FEATHERS, a complicated modification of the tegumentary system forming the exter nal covering or plumage of birds, and peculiar to this class of animals. Notwithstand ing the varieties of size, strength, and color, all F. are composed of a quill or barrel; a shaft; and a vane, beard, or web, on either side of the shaft, the vane consisting of barbs and barbules.
The quill by which the feather is attached to the skin is wider but shorter than the shaft, and forms a semi-transparent, horny, cylindrical tube, which terminates below in an obtuse extremity, presenting an orifice termed the lower umbilicus. A second orifice, leading into the interior of the quill, and termed the upper umbilicus, is situated at the opposite end, where the two vanes meet and unite. The cavity of the quill contains a series of conical capsules fitted one upon another, and united by a central pedicle; and the whole structure presents a remarkable combination of strength and lightness.
The shaft is always of greater length than the quill, and tapers gradually to its free extremity; it is flattened at the sides, is more or less convex on the back, and presents a longitudinal groove inferiorly. It is composed of white, elastic, spongy structure, which is covered by a thin horny sheath.
At the point of junction of the shaft and quill, we usually observe—except on the F. of the wings and tail—a small supplementary shaft given off, which is furnished with barbs or fibers, and is termed the plumule or accessory plume. In the ostrich it is altogether absent; in the rhea, it is represented by a tuft of down ; in the emu, on the other hand, it equals the original F. in size, so that the quill supports two shafts; and in the cassowary there is a second plumule of considerable size, so that the quill presents three distinct shafts.
The vanes or webs are composed of numerous barbs or small fibers arranged in a single series along each side of the shaft. They are fine prolongations of the outer coat of the shaft, are of a flattened form, and lie inclined towards the apex of the feather, with their fiat sides toward each other, and their margins in the direction of the external and internal sides of the feather. The barbs are broader near the shaft than at the free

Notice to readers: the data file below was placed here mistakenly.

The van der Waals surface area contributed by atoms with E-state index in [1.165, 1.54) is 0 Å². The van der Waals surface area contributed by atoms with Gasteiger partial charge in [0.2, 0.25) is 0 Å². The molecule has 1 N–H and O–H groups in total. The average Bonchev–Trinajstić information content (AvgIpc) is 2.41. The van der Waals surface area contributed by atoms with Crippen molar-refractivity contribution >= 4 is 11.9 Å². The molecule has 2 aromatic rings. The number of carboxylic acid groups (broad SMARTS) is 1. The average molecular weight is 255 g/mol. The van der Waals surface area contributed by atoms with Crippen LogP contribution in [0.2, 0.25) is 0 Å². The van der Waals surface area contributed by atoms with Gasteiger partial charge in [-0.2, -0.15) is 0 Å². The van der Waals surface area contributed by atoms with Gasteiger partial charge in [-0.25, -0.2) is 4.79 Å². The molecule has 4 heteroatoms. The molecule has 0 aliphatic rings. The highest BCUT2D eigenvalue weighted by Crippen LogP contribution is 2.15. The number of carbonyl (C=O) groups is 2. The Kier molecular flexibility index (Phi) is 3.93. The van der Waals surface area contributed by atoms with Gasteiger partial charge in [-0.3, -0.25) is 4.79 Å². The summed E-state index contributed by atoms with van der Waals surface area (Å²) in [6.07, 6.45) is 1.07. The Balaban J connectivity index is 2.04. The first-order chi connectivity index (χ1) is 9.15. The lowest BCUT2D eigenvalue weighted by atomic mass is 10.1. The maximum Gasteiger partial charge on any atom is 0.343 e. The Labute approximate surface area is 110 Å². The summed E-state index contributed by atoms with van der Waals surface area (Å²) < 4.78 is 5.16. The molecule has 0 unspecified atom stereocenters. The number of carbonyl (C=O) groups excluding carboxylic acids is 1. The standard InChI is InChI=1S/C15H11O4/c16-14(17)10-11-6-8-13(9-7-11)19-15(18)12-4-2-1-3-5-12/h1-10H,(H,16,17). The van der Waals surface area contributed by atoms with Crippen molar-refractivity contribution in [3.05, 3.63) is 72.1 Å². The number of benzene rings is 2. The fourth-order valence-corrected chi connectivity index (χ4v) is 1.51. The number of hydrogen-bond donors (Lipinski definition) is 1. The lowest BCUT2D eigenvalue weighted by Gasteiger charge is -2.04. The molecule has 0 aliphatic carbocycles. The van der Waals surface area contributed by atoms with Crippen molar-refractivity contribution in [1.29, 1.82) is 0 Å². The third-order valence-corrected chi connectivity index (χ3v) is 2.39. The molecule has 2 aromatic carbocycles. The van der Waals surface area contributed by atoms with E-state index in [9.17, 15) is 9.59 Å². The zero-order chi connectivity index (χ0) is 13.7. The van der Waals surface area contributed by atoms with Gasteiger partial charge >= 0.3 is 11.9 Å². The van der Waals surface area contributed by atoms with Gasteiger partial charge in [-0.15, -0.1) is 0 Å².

apex, and in the large wing-feathers the convexity of one is received into the concavity of another. They are, however, generally kept in position by the barbules, which are minute curved filaments arising from the upper edge of the barb, much as the latter arises from the shaft. There are two sets of these barbules, one curved upwards, and the other downwards, and those of one barb hook so firmly into those of the next, as to form a close and compact surface. In the ostrich, the barbules are well developed, but are loose and separate, and it is this arrangement which gives to the F. of this bird their soft, plumous appearance.
F. present numerous gradations of structure. In the cassowary, the wings, instead of being provided with ordinary F., are furnished with five cylindrical stalks destitute of barbs, so that here we have merely the quill and shaft. On the breast of the wild turkey there is a tuft of F. resembling long black hair. In the dasylopltus eumingii, the F. of the crest, breast, and throat are changed, at their extremities, into round, horny lamellae, looking like shining black spangles; and in the common waxwing or Bohemian chatterer, some of the wing-feathers present at their extremities small horny expansions, resembling red sealing-wax, both in color and consistence.
Besides the common F., the skin of many birds, especially of aquatic species—in which plumules rarely exist—is covered with a thick coating of down, which may be described as consisting of very minute F., each of which is composed of a very small soft tube lying in the skin, from the interior of which arises a minute tuft'of soft fila ments, without any central shaft. This downy covering secures warmth without weight, like the soft fiir at' the base of the hair of arctic Mammals. In most birds, the skin also bears a good many scattered hair-like appendages, which indicate their rela tions to the ordinary F. by the presence of a few minute barbs towards the apex.